Sometimes in cinema a basic mistake or two can lead to the derailing of an entire work. Mark Fraser looks back at a B-grade horror film set in metropolitan England where a few fundamental errors almost undermine the whole production.
WARNING: This review contains spoilers.
While not the strangest thing about a movie featuring a subterranean cannibalistic dweller living beneath London during the early 1970s, Gary Sherman’s Death Line is nevertheless an inappropriately-named work, even though its title successfully denotes the piece of exploitative cinema it truly is.
Of course the British moniker of this 1972 movie is neither as gruesome – nor as suggestive – as its US handle, where the distributor (American International Pictures) saw fit to call it the far more sensational-sounding Raw Meat.
The basic problem with Death Line, though, is that the story is not about a line per se. Rather, it’s more to do with a death stop, with the destination in question being the London Underground’s Russell Square Station (RSS), which sits on the network’s Piccadilly Line just north east of the British Museum.
This causes a notable logistical hiccup very early in the narrative – albeit one which shouldn’t really bother the average horror fan, whose blood lust will no doubt be adequately satiated by some of the gorier scenes in this modestly brave cinematic endeavour.
Instead, the error in question has to do with geography and, in particular, RSS’ location in relation to Soho, where the film’s opening credit sequence – with its fancy series of focus pulls (by veteran English cinematographer Alex Thomson) – takes place.
As the movie begins the moustached, middle-aged, bowler-hatted, suit-attired James Manfred OBE (James Cossins) is trawling the sleazy nightclub district in London’s West End, obviously enjoying the abundance of female flesh on display within the neon-lit landscape.
When he eventually enters the Underground to catch his train home (or back to his office, or wherever he is going), Manfred ends up in RSS. Yet in reality this station is about 800 metres (as the crow flies) from Soho’s north east corner, and a little further still from the heart of its once infamous skin district.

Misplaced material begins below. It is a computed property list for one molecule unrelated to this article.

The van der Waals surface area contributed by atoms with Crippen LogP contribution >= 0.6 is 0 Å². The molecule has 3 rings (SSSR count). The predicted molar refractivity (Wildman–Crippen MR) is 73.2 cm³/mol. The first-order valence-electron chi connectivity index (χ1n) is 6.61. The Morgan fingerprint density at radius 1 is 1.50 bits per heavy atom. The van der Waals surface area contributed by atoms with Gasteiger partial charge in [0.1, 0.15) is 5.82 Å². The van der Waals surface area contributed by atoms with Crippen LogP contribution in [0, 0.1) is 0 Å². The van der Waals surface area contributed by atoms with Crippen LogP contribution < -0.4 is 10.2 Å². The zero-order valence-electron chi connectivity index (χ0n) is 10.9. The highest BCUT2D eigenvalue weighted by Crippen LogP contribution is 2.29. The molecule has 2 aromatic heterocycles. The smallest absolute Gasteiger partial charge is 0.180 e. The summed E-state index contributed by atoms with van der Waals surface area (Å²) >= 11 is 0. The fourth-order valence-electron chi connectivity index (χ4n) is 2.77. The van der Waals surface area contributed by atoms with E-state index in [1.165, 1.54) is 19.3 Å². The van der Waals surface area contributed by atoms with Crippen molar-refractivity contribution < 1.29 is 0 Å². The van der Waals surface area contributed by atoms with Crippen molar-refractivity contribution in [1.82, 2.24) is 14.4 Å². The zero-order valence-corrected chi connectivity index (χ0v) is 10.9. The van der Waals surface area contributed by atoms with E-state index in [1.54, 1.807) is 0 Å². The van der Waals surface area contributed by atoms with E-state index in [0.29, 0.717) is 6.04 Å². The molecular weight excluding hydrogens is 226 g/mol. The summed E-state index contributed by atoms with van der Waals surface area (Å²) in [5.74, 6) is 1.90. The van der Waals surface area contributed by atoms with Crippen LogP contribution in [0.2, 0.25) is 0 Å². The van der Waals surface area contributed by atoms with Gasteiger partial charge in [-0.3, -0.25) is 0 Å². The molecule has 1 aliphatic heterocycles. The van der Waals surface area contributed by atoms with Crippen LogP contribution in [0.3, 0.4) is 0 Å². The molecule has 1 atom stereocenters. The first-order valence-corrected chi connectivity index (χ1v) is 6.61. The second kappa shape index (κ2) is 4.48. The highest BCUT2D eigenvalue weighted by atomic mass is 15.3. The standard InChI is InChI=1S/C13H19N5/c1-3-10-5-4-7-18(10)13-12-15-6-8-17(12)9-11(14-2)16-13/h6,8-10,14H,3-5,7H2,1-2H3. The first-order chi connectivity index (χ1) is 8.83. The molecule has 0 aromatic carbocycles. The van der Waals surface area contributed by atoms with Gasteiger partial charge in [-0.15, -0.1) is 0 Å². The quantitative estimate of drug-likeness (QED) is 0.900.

Given it’s highly probable Manfred is passing through Wardour St and its surrounds, which at the time was where all of this sort of fun took place, it’s more than likely he actually would have ended up at Tottenham Court Road Station, which is just a few blocks along Oxford St to the east. The issue here, however, is that this stop is on the Elizabeth Line, in which case – had he wanted a more direct route to his destination – he could have instead wandered down to the Piccadilly Circus Station to the south west and caught the tube there; it is, after all, also on the Piccadilly Line and a way shorter walk to get to than the one kilometre-plus foot journey to RSS.
Although this may all sound a bit too nit-picky and unnecessarily pedantic to carp on about in a horror movie review, it’s worth mentioning because the film suffers another major logistical flaw later on when it is revealed – after the aristocrat’s unexplained disappearance from the Russell Square platform area – that others have also vanished from the vicinity, leaving the local constabulary somewhat flatfooted despite a well-known urban legend which, according to the amusing Inspector Richardson (Clive Swift), goes: “The old City in South London Company were tunnelling down there in 1892 when a whole section of the roof collapsed, burying a number of men. Eight of them and four women. But there were some old tunnellers who believed there were air pockets down there and they could survive for some time, and the company refused to listen.”
On the trail
Thus the stage is set for a somewhat run-of-the-mill horror/detective film which, quite seamlessly at times, mixes dry humour with unpleasant gore as the police – led by an eccentrically funny Inspector Calhoun (Donald Pleasance in a show-stealing performance) and his sidekick foil Detective Sergeant Rogers (Norman Rossington) – belatedly stumble across the entrance to a hitherto undiscovered corpse-strewn and rat infested subterranean butcher’s chamber, where the remaining cannibal (Hugh Armstrong), who is simply referred to as “The Man”, chops up and eviscerates his victims before consuming the good bits and leaving the rest of the bodies to rot (and be gnawed upon by the rodents) in the cavernous dampness.